By Criminal Defense Lawyer Jeremy Rosenthal
You can change lawyers in a criminal case but it’s subject to the Judge’s approval.
Most judges readily agree unless it will cause a significant and/or unnecessary delay in the proceedings. I’ve never seen a judge stop or prevent a substitution early in the proceedings well before the case is set for trial – or even several months before a trial setting.
Judges get annoyed, though, when someone wants to substitute on the eve of trial or with just weeks before. Judge also get irked when someone tries to substitute lawyers multiple times which the court often sees as a delay tactic.
A Client is Entitled to the Lawyer of Their Choice
The Sixth Amendment to the US Constitution guarantees right to counsel. In retained or hired cases, it is generally accepted and understood the person gets counsel of their own choosing. There are limitations, though. Counsel must be a member of the bar, counsel can refuse representation, and the court can step in if there are other extenuating circumstances (such as if the court detects a serious conflict of interest or the court feels the representation is inadequate).
Why Does the Judge Need to Approve of a Change?
A judge is responsible for managing their cases and their docket and the integrity of the adversary legal system. When a lawyer files a pleading or a letter of representation – the lawyer is legally and ethically binding themselves to representation in that case through the completion of the case.
A lawyer representing a party in case before a judge is known as an “officer of the court.” A judge, then, can depend on the lawyer and require the lawyer to be present to represent their client when the Judge says so. A judge can require a lawyer to handle a case even against that lawyer’s wishes if circumstances demand.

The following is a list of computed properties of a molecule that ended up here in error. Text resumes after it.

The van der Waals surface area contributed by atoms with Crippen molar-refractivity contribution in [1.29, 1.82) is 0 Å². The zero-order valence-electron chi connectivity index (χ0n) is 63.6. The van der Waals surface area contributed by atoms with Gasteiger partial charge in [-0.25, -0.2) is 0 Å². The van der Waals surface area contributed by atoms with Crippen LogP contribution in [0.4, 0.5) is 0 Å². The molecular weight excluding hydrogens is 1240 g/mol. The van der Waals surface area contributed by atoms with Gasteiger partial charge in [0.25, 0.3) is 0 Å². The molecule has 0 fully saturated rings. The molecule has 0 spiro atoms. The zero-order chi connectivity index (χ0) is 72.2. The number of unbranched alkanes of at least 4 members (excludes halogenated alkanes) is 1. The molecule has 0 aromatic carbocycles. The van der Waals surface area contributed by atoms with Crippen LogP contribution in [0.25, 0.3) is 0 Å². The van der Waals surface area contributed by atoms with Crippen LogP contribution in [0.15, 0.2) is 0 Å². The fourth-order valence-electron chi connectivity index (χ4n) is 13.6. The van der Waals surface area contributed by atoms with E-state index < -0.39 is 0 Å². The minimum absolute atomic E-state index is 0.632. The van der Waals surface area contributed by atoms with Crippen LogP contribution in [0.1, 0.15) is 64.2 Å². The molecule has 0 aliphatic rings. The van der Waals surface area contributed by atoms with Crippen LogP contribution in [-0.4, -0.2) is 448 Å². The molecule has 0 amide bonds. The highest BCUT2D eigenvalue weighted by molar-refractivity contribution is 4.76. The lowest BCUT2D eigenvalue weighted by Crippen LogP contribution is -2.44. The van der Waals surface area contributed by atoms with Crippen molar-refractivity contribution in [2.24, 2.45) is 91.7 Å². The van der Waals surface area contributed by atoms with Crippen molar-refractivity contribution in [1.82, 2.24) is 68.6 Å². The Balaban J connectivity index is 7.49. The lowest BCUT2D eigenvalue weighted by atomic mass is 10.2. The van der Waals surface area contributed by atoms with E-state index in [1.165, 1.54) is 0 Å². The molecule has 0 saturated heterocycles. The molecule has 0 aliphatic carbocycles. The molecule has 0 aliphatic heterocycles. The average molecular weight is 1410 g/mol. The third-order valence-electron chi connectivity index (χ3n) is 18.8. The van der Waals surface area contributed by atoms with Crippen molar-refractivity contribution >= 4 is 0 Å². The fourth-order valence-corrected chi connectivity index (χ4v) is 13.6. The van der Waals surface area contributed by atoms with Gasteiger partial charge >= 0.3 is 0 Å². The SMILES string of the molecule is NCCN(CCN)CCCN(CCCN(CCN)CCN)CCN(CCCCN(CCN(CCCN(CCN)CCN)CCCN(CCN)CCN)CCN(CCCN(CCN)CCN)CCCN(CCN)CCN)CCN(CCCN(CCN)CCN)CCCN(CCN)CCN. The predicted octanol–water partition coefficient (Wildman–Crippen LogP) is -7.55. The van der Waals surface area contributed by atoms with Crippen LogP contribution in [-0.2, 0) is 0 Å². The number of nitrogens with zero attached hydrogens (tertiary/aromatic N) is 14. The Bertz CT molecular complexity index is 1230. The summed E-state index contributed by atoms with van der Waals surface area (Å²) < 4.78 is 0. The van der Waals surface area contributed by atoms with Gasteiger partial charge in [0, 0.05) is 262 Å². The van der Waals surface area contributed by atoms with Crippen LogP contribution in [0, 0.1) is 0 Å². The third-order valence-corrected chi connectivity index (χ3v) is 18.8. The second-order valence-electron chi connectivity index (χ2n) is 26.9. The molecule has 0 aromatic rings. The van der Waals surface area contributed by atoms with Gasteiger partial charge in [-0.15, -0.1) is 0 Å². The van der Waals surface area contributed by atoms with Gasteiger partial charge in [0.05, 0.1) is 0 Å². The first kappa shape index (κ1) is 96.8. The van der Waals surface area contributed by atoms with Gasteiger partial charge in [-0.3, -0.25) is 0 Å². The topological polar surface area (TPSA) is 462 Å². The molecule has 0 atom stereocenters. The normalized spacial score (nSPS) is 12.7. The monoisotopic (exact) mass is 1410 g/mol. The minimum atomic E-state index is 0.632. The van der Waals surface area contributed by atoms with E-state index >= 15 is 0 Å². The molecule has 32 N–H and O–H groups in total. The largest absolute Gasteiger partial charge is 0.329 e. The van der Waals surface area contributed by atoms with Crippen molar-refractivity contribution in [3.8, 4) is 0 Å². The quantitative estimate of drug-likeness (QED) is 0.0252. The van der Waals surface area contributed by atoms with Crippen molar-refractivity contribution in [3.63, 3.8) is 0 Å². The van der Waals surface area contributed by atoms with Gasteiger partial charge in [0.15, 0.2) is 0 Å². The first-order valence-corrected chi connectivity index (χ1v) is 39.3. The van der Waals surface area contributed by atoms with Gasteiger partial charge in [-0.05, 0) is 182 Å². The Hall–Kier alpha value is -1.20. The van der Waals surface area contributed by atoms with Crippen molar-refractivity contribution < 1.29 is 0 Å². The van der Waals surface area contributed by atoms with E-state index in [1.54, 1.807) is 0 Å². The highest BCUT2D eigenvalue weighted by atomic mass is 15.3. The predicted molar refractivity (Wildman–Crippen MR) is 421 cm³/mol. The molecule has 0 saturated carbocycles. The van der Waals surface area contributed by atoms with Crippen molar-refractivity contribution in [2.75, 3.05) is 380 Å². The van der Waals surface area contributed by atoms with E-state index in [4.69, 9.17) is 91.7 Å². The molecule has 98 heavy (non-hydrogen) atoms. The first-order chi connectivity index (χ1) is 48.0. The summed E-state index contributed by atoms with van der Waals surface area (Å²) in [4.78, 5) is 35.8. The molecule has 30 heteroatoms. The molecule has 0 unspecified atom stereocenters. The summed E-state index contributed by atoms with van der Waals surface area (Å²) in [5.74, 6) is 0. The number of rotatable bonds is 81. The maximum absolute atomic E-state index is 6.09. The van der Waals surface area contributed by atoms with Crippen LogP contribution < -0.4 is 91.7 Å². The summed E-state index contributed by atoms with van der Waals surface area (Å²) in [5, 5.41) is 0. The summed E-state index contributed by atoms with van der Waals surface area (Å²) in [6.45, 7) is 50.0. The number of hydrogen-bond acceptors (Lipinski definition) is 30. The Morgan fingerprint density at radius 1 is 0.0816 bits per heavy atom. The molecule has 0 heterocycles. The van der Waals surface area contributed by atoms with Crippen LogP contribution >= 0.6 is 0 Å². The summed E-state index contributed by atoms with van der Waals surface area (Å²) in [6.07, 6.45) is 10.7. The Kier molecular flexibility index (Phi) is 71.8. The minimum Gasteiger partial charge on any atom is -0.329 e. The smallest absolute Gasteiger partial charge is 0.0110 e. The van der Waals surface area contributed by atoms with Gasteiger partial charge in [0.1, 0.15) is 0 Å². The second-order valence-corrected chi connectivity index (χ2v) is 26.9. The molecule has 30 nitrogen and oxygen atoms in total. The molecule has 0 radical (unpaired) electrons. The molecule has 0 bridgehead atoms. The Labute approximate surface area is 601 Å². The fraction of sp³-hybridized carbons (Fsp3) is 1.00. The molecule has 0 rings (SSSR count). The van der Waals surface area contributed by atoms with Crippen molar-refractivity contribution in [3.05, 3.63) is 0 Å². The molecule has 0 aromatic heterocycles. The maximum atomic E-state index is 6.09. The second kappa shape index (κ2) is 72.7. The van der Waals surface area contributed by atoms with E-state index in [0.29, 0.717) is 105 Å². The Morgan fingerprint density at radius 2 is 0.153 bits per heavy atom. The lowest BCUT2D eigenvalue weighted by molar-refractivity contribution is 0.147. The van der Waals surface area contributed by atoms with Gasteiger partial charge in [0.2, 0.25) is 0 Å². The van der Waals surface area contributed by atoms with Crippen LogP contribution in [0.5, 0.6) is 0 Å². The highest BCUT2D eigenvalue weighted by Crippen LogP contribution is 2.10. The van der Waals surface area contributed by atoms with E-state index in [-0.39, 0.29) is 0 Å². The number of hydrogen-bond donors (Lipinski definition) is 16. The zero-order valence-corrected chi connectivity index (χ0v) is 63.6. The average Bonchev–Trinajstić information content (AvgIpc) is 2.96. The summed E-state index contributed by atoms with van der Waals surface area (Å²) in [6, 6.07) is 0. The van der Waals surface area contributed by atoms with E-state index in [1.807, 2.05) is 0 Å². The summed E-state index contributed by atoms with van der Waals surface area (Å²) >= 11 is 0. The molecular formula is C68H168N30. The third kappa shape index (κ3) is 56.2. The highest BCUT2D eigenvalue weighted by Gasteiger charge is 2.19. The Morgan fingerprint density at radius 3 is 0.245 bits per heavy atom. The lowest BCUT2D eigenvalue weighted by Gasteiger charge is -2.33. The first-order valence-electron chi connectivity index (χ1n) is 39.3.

What Are Good Reasons to Change Lawyers?
This is a person-by-person choice. I get calls all the time who are either upset or worried about their lawyer. When I do visit with folks in this setting – I always do my best to see the situation from their lawyer’s point-of-view. They are almost always in a better position to evaluate the case because they’re knee deep in the case and I’m not (yet).
The most common reasons I hear when folks come to me wanting to change from their previous lawyer are lack of communication, concern about qualifications or strategy, and general lack of confidence. While I really will try to see the case from the viewpoint of the previous lawyer – I always want to make sure I’m not just telling the client what they want to hear. If their previous lawyer has been doing a great job then I let the client know. Even if I don’t get hired, I’ve helped the client have more faith in their lawyer.
Ultimately it is about the client’s comfort and confidence in counsel. It is a bedrock of the lawyer-client relationship.
*Jeremy Rosenthal is certified in criminal law by the Texas Board of Legal Specialization. He is recognized as a Texas Super Lawyer by Thomson Reuters.